The Monthly Format for Whole Life Offering Discipleship

Part IX of our series on Preparation

I’ve mentioned plenty of times around here about .W Church’s strategy for tackling one Work of Mercy each month for 10 months out of each year.

Today, I want to give a bit more detail on the questions we’re asking to help us grow through that process.

We start the month by Searching the Scriptures.

The first question we ask is, “How did God do this first to us?”

We don’t start by asking how we are supposed to do this to other people, we start by asking how God first did this to us. How did God first do good to me when I was His enemy? How did God first share His bread with me? How did God open His home to me?

That’s how we keep our focus on the philanthropy of Christ; we always start from the outside and work inward. That’s the first week.

Then, as we move through the rest of the month: second week, third week, fourth week we then look and we ask, “How has the church carried out this Work of Mercy in this area throughout church history?” We also focus our worship and prayer on that Work of Mercy.

So during our “Doing Good” month, our worship and prayer is about doing good so we choose songs that involve doing good: God doing good to us, us doing good to others. Or if the month is about sharing your bread we choose songs about sharing your bread, and we pray about sharing your bread. And the same thing with self-denial, serving, and giving.

Then, every month we create opportunities for each discipleship student to serve in that ministry.  Last year, when we did Sharing Your Bread, the discipleship students in the US and in Korea went out to the park and they shared their bread.  They brought meals to share with the homeless and drug addicted and mentally ill people in the park.

The goal here is not that a few disciples would be raised up to specialize in homeless ministry, but that all would be capable of doing it and training others to to do so also.

The good thing about this is that, whether someone feels comfortable or skilled practicing a particular Work of Mercy or not, they can learn from each other and be mentored to do ministry together.

The result is that, after one year, we each grow in all of the areas of discipleship.  Every month we are doing each of these 7 internal Works of Piety and then throughout the year we are covering all of the Works of Mercy. Everything we do is coordinated with that plan.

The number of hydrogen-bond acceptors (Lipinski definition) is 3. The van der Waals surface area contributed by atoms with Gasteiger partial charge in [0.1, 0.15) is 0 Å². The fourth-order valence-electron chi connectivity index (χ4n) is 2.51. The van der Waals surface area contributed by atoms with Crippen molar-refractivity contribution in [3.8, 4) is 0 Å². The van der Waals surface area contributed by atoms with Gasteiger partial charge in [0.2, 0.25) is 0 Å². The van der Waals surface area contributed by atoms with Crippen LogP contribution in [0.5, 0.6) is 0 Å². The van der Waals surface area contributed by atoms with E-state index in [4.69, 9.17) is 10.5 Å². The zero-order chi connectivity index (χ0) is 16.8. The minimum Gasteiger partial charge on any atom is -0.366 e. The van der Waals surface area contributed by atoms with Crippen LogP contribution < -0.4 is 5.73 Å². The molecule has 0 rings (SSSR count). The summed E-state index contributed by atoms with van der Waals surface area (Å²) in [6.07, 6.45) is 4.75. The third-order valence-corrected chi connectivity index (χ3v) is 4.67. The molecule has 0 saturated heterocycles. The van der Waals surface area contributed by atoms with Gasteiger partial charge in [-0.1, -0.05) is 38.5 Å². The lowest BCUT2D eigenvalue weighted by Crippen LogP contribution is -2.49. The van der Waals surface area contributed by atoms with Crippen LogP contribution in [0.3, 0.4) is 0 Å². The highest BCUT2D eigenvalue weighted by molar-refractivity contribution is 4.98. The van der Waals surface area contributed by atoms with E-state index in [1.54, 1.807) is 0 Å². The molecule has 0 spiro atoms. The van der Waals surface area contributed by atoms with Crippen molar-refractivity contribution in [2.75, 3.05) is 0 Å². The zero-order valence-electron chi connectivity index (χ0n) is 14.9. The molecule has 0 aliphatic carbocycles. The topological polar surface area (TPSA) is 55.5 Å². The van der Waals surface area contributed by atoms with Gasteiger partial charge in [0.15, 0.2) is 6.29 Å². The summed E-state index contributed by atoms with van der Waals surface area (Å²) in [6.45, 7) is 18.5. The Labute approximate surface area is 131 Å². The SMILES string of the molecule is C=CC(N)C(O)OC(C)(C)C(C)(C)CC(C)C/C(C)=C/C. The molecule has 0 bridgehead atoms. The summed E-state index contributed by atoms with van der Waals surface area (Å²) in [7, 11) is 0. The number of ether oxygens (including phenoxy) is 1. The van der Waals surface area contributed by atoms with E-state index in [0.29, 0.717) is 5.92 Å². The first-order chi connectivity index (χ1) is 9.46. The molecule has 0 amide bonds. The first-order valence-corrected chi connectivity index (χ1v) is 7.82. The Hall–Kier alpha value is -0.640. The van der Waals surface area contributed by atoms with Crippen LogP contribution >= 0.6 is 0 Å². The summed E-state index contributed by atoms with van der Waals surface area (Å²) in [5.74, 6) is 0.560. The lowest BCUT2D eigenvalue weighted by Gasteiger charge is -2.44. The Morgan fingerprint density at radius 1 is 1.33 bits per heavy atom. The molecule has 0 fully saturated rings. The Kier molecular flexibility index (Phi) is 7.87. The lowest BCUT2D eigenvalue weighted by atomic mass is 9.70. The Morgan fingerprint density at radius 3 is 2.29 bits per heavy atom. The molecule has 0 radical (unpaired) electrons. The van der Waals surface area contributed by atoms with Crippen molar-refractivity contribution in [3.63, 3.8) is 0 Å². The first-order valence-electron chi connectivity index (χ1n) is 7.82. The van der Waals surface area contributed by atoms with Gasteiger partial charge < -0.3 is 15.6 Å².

And it all aims toward the goal that at the end of the year each student can be commissioned to start their own discipleship training group for those in their sphere of influence. 

This is just one plan. There’s nothing sacred about it. But this is the plan that we use and you may find it helpful. Or not. Maybe you will hate it so much that you decide to develop your own plan. Either way, that’s OK.

Good discipleship means developing some kind of a comprehensive plan to make sure that we are growing each Christian to fullness in Christ, by the power of the Holy Spirit.

I really want to encourage you to make that your primary goal in life: developing Christians to fullness in Christ. Because if that is your primary goal in life, then we can build very strong families and very strong local churches and very strong churches around the world.

And even if they are small churches, they will be small churches with big Christians instead of big churches with small Christians.

About Pastor Foley

The Reverend Dr. Eric Foley is CEO and Co-Founder, with his wife Dr. Hyun Sook Foley, of Voice of the Martyrs Korea, supporting the work of persecuted Christians in North Korea and around the world and spreading their discipleship practices worldwide. He is also the International Ambassador for the International Christian Association, the global fellowship of Voice of the Martyrs sister ministries. Pastor Foley is a much sought after speaker, analyst, and project consultant on the North Korean underground church, North Korean defectors, and underground church discipleship. He and Dr. Foley oversee a far-flung staff across Asia that is working to help North Koreans and Christians everywhere grow to fullness in Christ. He earned the Doctor of Management at Case Western Reserve University's Weatherhead School of Management in Cleveland, Ohio.
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